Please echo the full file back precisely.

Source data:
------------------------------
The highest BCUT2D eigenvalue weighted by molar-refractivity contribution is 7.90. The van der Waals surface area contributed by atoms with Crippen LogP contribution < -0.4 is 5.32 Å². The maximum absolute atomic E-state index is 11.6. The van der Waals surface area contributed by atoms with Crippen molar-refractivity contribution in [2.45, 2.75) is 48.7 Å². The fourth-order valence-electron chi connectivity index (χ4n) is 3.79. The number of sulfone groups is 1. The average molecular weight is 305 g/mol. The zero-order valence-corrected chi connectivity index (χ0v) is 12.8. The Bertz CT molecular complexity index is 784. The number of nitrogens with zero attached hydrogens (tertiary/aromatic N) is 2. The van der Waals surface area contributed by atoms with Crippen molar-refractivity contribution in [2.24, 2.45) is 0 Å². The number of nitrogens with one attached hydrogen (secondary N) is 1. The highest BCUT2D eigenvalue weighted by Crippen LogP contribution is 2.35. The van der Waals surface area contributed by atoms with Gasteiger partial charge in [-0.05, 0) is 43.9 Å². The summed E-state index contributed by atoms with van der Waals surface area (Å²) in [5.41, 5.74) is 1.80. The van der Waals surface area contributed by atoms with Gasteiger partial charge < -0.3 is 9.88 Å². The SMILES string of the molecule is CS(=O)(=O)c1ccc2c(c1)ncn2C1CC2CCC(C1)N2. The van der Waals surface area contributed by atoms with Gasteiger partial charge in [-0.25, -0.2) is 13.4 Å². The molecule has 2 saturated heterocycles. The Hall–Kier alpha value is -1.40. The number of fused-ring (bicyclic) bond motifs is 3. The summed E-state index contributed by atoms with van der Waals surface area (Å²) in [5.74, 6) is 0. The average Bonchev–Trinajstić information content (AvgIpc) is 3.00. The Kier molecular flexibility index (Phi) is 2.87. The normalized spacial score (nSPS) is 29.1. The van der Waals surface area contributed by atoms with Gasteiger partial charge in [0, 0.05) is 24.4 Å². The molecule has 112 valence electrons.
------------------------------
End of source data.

The highest BCUT2D eigenvalue weighted by molar-refractivity contribution is 7.90. The van der Waals surface area contributed by atoms with Crippen LogP contribution < -0.4 is 5.32 Å². The maximum absolute atomic E-state index is 11.6. The van der Waals surface area contributed by atoms with Crippen molar-refractivity contribution in [2.45, 2.75) is 48.7 Å². The fourth-order valence-electron chi connectivity index (χ4n) is 3.79. The number of sulfone groups is 1. The average molecular weight is 305 g/mol. The zero-order valence-corrected chi connectivity index (χ0v) is 12.8. The Bertz CT molecular complexity index is 784. The number of nitrogens with zero attached hydrogens (tertiary/aromatic N) is 2. The van der Waals surface area contributed by atoms with Crippen molar-refractivity contribution in [2.24, 2.45) is 0 Å². The number of nitrogens with one attached hydrogen (secondary N) is 1. The highest BCUT2D eigenvalue weighted by Crippen LogP contribution is 2.35. The van der Waals surface area contributed by atoms with Gasteiger partial charge in [-0.05, 0) is 43.9 Å². The summed E-state index contributed by atoms with van der Waals surface area (Å²) in [5.41, 5.74) is 1.80. The van der Waals surface area contributed by atoms with Gasteiger partial charge < -0.3 is 9.88 Å². The SMILES string of the molecule is CS(=O)(=O)c1ccc2c(c1)ncn2C1CC2CCC(C1)N2. The van der Waals surface area contributed by atoms with Gasteiger partial charge in [-0.25, -0.2) is 13.4 Å². The molecule has 2 saturated heterocycles. The Hall–Kier alpha value is -1.40. The number of fused-ring (bicyclic) bond motifs is 3. The summed E-state index contributed by atoms with van der Waals surface area (Å²) in [5.74, 6) is 0. The average Bonchev–Trinajstić information content (AvgIpc) is 3.00. The Kier molecular flexibility index (Phi) is 2.87. The normalized spacial score (nSPS) is 29.1. The van der Waals surface area contributed by atoms with Gasteiger partial charge in [0, 0.05) is 24.4 Å². The molecule has 112 valence electrons.